People of IPR
Shots - Health Blog
Fri April 27, 2012
How Work Is Messing Up Your Sleep
Originally published on Fri April 27, 2012 4:24 pm
It's no secret that Americans are short on sleep. But there's been disagreement as to why. A new study says here's one big reason: work.
An analysis from the National Institute for Occupational Safety and Health asked people where they're working, and how much they sleep. The more people work, the less sleep they're likely to get. And some jobs are much less sleep-friendly than others. Sort of saw those coming, even through our bleary eyes.
Overall, a third of adult workers say they're sleeping six hours or less a night, compared with the seven to nine hours of shuteye recommended for good health.
People who are working more than one job are sleeping less than most, as are people working more than 40 hours a week. Divorced and separated people are short on sleep, too. That news will come as no surprise to single parents.
Who's hurting the most? On the day shift, it's people working in mining, with 41.6 percent sleeping less than six hours a night, and utilities, at 38 percent.
But that's nothing compared with the night shift, where 44 percent of those who toil say they're sleep-deprived. Worst of all: people who work in transportation or manufacturing. There, 70 percent of workers on the night shift are missing sleep. Trains, buses and semi-trucks driven by the sleep-deprived? Not a good idea.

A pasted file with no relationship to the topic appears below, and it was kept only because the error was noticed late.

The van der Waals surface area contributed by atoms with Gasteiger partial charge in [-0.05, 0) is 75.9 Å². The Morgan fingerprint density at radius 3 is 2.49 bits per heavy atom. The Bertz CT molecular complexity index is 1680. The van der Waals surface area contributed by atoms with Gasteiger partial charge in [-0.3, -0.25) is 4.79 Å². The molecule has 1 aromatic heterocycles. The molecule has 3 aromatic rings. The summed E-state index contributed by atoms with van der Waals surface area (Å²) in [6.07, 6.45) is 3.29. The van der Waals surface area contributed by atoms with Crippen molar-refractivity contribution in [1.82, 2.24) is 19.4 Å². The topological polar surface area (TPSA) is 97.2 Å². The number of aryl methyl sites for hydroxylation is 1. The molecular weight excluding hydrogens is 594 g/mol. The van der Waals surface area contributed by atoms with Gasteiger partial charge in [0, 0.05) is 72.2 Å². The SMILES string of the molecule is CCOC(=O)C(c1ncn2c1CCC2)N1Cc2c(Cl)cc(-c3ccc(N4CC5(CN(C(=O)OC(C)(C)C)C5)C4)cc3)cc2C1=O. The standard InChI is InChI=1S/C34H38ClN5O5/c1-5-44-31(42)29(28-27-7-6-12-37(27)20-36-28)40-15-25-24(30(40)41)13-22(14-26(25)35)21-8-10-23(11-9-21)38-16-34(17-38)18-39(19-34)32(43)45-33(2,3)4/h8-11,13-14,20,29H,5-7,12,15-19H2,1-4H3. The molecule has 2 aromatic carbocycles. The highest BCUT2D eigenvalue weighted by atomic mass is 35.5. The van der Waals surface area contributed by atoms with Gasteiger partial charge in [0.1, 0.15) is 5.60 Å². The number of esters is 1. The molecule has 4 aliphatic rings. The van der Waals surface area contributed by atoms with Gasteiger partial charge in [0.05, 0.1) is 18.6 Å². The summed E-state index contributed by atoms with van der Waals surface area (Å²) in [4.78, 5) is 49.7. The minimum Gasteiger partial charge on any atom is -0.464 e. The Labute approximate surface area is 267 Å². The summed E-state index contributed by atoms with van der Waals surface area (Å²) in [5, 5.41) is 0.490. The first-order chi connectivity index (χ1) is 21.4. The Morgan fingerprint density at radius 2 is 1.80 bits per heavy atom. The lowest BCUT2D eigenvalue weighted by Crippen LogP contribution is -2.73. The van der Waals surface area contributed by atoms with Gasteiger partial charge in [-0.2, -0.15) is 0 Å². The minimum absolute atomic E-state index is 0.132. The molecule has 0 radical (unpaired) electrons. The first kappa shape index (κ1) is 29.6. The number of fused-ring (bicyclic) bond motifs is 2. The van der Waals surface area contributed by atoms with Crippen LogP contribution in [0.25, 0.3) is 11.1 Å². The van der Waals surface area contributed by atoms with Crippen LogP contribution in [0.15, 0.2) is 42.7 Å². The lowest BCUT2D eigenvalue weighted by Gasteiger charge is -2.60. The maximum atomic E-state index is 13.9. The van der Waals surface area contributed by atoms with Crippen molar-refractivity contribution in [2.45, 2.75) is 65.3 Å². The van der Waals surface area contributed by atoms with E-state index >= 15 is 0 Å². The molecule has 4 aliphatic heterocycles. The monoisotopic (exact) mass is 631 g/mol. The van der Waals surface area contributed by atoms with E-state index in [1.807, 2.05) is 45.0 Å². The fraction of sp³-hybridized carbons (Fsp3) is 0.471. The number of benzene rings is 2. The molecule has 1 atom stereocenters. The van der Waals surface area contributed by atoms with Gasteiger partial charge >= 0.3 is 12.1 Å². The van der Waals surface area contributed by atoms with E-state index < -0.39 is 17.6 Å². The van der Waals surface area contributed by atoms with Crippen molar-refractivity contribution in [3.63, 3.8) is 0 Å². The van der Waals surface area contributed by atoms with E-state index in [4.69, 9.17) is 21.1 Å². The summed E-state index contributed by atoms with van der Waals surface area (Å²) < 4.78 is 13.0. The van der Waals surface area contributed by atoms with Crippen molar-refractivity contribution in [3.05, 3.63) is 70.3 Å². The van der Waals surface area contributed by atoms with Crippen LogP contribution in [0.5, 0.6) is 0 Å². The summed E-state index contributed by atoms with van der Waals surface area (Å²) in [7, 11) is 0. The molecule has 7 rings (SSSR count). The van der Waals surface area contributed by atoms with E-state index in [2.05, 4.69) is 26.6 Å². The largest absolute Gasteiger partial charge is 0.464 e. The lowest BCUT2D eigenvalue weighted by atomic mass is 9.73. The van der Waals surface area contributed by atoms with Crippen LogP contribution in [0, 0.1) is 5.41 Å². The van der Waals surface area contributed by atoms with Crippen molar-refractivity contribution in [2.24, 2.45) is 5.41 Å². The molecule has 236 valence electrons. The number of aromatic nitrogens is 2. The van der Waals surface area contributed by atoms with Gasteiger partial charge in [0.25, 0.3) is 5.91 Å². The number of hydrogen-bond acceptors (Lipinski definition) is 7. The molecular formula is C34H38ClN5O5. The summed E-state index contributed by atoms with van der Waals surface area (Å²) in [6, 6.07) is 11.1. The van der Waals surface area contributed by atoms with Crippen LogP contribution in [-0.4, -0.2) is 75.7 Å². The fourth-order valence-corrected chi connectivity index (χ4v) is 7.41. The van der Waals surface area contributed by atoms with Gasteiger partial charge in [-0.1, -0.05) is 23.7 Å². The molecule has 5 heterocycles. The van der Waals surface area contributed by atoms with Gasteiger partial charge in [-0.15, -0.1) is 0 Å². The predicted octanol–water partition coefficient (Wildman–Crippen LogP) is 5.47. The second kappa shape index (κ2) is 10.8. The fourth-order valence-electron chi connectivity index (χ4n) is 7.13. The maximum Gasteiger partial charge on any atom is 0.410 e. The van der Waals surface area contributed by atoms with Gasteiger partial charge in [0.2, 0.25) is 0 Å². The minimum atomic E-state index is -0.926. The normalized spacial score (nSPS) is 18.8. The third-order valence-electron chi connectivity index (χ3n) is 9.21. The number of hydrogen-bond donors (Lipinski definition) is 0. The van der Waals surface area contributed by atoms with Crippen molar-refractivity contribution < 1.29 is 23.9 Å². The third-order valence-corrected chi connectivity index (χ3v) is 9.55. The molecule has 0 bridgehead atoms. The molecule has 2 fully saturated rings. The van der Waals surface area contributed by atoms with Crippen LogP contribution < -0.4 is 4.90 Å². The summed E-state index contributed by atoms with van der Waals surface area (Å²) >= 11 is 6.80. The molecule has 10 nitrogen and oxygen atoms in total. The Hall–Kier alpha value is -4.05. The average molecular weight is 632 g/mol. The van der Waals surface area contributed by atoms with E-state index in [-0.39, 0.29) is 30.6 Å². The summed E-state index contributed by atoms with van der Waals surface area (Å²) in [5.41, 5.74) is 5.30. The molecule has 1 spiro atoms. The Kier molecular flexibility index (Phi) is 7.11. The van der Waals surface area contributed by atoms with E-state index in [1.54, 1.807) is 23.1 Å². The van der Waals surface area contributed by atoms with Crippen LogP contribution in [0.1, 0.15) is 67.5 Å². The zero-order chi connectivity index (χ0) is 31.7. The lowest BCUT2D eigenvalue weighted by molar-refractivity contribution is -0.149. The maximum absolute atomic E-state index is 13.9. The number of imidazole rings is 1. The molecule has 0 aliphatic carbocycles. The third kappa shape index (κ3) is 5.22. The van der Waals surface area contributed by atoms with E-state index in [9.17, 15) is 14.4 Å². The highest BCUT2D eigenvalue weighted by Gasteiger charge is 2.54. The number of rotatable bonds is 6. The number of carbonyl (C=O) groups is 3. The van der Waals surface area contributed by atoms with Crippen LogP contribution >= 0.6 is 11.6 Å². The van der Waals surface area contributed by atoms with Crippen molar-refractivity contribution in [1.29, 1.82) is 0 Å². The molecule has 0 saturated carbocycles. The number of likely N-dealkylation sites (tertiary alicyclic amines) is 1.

The night shift in health care is no picnic either, with 52 percent of workers there reporting lack of sleep. A study late last year also found sleep to be a huge problem for police officers, but this report didn't separate them out.
Sleep is a health and safety issue, which is why this was published in Morbidity and Mortality Weekly Report. Sleepiness causes an increase in car accidents and accidents on the job. It also boosts the risk of obesity and cardiovascular disease. Not to mention doing a worse job on the job.
The night shift is especially bad, because it messes up natural circadian rhythms that promote sleep at night, and makes it harder to sleep during the day. It can be hard to get healthful meals and exercise while working nights, too.
Still, some people have figured out how to make that work. According to the survey, 90 percent of people working nights in "arts, entertainment, and recreation" say they're well-rested.
No word on why those folks are snoozing so serenely. Is it that the jobs are so darned much fun?